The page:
Capitol Research

Creating and implementing effective risk-management strategies for injection drug users is a challenge around the world. Countless policies have been proposed and implemented with varying degrees of success. The World Health Organization, also known as WHO, has developed a comprehensive program comprised of nine interventions designed to mitigate the risks associated with injection drug use, including needle exchange programs; opioid substitution therapy; prevention, diagnosis and treatment for diseases related to drug abuse, and public education campaigns for injection drug users and their sexual partners. Some of these strategies have been implemented recently by Midwestern states.

Sixteen states have passed laws explicitly authorizing needle exchange programs, and there are a number of states with statutes that either decrease barriers to the distribution of clean needles or altogether remove syringes from the list of drug paraphernalia. Additionally, a recent HIV outbreak in the small town of Austin, Ind., has led more states to consider authorizing such programs.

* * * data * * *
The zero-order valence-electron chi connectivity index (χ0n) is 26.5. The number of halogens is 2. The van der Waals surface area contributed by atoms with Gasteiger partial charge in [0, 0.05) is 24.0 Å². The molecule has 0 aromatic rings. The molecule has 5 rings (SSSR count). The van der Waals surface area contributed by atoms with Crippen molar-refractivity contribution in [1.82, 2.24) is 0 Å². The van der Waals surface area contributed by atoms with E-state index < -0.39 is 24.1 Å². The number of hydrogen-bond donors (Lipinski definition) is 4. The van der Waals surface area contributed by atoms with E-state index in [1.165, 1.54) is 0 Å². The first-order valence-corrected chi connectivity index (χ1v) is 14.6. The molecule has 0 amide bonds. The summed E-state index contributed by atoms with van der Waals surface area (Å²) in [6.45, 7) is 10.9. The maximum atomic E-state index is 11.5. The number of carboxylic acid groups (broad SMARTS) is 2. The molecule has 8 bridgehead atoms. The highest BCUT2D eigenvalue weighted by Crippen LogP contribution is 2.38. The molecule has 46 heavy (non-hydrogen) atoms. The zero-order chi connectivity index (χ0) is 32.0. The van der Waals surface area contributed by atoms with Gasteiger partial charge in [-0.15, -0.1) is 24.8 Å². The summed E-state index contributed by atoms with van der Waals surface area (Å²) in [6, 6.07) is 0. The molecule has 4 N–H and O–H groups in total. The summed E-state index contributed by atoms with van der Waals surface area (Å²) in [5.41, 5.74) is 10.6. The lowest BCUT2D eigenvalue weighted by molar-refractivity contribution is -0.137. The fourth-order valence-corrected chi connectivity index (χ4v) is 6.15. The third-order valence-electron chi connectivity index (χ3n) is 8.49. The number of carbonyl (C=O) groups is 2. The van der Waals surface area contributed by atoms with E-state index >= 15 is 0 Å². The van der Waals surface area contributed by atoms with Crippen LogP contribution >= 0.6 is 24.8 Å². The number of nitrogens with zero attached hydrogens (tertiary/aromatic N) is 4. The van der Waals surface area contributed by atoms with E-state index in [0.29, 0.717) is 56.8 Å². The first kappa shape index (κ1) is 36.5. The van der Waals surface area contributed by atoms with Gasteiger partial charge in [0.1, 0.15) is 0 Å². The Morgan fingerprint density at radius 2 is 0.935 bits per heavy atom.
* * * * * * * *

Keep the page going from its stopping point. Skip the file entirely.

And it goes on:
Forty-five states levy a general statewide sales tax, with rates ranging from 2.9 to 7.5 cents $1 as of Jan. 1, 2015. Over the past decade, sales tax rates have remained relatively stable, with few states making significant changes. Among the states that levy a sales tax, the average rate was 5.64 percent in 2015, up from 5.35 percent in 2005.

Data regarding federal and state Medicaid expenditures from 2004 to 2014 show the significant impact the Great Recession had on the federal-state partnership program. Enrollment and expenditures increased during the 10-year period; however, the increased program costs were borne disproportionately by the federal government.

Alzheimer’s disease—a progressive and fatal condition in which cells in certain parts of the brain are destroyed—creates severe problems in memory, judgment, ability to organize simple tasks and even speech. The most common form of irreversible dementia, the condition has no cure or even disease-modifying treatment. An estimated 5.3 million Americans have Alzheimer’s disease in 2015. Age is the single greatest risk factor for the disease. One in nine people 65 and older (11 percent) have Alzheimer’s.